or 'HFCs' have been increasingly used in the last decade or so
as an alternative to ozone damaging CFCs in refrigeration systems.
Unfortunately, though they provide an effective alternative to
CFCs, they can also be powerful greenhouse gases with long atmospheric
The three main HFCs are HFC-23, HFC-134a and HFC152a, with HFC-134a
being the most widely used refrigerant. Since 1990, when it was
almost undetectable, concentrations of HFC-134a have risen massively.
HFC-134a has an atmospheric lifetime of about 14 years and its
abundance is expected to continue to rise in line with its increasing
use as a refrigerant around the world.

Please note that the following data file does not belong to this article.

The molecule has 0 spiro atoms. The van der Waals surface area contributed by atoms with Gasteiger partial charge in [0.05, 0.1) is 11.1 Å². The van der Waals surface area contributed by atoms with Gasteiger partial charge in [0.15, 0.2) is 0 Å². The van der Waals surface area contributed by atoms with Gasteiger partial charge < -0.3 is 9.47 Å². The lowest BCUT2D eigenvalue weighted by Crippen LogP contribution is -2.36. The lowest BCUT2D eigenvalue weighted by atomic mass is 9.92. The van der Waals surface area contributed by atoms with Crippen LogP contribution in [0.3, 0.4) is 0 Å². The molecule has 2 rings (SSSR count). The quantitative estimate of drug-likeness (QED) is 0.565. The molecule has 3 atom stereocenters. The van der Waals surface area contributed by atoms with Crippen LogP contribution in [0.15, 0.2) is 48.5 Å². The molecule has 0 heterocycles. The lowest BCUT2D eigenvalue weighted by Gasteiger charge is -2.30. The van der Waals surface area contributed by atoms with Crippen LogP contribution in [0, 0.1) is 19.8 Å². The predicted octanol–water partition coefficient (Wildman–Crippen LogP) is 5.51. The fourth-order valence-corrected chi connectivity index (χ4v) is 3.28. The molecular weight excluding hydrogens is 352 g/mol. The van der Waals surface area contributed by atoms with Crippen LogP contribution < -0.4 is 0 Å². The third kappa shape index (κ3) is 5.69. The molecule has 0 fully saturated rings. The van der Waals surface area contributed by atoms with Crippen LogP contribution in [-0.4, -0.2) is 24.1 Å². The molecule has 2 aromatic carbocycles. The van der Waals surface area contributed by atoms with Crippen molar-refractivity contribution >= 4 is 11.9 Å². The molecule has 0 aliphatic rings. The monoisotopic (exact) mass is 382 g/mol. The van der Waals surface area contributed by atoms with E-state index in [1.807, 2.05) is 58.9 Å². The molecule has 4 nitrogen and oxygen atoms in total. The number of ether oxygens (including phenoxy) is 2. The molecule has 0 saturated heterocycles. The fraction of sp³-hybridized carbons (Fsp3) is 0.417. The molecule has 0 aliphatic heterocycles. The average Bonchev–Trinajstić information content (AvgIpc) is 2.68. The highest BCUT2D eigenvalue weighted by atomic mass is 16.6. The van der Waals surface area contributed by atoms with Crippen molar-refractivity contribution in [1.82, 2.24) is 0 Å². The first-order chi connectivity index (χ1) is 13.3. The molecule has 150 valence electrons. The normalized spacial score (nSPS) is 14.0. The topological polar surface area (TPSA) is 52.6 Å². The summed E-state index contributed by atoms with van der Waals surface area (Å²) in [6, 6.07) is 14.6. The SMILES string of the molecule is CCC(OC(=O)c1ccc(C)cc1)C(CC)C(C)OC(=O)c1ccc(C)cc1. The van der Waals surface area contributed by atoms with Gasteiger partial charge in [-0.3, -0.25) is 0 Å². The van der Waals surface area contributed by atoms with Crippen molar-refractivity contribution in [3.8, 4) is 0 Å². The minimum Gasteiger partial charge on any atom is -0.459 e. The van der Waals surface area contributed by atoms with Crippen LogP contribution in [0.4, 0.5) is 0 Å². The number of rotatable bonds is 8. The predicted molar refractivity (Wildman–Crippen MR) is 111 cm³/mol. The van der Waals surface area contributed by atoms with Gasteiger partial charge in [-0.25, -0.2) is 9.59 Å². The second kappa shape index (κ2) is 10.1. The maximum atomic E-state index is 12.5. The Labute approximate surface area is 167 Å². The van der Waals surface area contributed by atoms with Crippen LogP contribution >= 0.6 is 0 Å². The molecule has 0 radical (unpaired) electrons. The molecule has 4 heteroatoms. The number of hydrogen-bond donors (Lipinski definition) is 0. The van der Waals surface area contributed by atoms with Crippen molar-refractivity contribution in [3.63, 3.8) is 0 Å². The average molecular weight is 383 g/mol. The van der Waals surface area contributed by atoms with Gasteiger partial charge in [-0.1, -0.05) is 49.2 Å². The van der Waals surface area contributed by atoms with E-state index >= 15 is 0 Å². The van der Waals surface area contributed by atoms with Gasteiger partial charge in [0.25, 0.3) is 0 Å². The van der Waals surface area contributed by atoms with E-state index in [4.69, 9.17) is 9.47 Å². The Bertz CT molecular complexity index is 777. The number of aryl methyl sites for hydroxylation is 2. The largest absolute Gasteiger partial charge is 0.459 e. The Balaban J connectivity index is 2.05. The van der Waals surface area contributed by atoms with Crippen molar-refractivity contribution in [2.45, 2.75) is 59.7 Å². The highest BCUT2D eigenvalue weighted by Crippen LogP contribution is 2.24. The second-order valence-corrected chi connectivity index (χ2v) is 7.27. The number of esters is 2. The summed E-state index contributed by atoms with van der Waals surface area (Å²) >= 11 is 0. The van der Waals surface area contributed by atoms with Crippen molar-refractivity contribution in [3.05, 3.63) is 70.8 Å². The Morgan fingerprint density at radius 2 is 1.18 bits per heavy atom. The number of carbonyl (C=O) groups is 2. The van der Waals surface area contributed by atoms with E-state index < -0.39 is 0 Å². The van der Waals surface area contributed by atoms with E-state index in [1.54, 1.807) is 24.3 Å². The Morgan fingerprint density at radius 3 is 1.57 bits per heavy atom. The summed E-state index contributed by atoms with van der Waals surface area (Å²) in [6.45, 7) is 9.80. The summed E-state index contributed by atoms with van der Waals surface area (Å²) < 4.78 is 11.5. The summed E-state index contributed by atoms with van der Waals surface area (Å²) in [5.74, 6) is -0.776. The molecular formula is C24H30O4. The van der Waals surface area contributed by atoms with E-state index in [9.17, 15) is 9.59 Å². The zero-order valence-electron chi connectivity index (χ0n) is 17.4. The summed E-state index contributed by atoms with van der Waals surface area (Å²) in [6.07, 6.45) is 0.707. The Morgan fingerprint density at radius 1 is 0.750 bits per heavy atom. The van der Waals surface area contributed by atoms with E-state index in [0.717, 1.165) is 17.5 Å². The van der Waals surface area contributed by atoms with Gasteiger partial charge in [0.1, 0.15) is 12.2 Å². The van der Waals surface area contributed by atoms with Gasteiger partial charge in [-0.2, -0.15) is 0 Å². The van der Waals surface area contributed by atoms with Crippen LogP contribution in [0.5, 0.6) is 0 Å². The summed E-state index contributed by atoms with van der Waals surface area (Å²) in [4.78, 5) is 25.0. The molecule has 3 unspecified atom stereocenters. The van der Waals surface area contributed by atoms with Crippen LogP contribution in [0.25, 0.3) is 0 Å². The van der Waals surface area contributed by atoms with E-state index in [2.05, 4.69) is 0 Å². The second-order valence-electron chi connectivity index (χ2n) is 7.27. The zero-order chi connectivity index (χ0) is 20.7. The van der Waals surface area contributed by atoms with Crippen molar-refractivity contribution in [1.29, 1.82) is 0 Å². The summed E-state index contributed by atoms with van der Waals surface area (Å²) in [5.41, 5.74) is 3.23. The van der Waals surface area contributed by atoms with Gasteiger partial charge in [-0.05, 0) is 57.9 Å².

The widespread use of HFCs as refrigerants will inevitably lead
to increases in their atmospheric concentrations. HFCs have provided
an efficient and cost effective alternative to the use of the
ozone destroying CFCs, now banned under the Montreal Protocol.
However, with HFC-134a and, in particular, HFC-23 having such
long atmospheric lifespans (14 and 260 years respectively) HFCs
do pose a significant greenhouse gas problem.
Potential for control
Alternative refrigerants to HFCs, such as hydrocarbon based coolants,
are already commercially available. However, HFCs are now used
in huge numbers of fridges and the like around the world. Phasing
out of HFC use, and careful collection and disposal of existing
HFC refrigerants, seems the best option now available in the context
of limiting their greenhouse gas impact.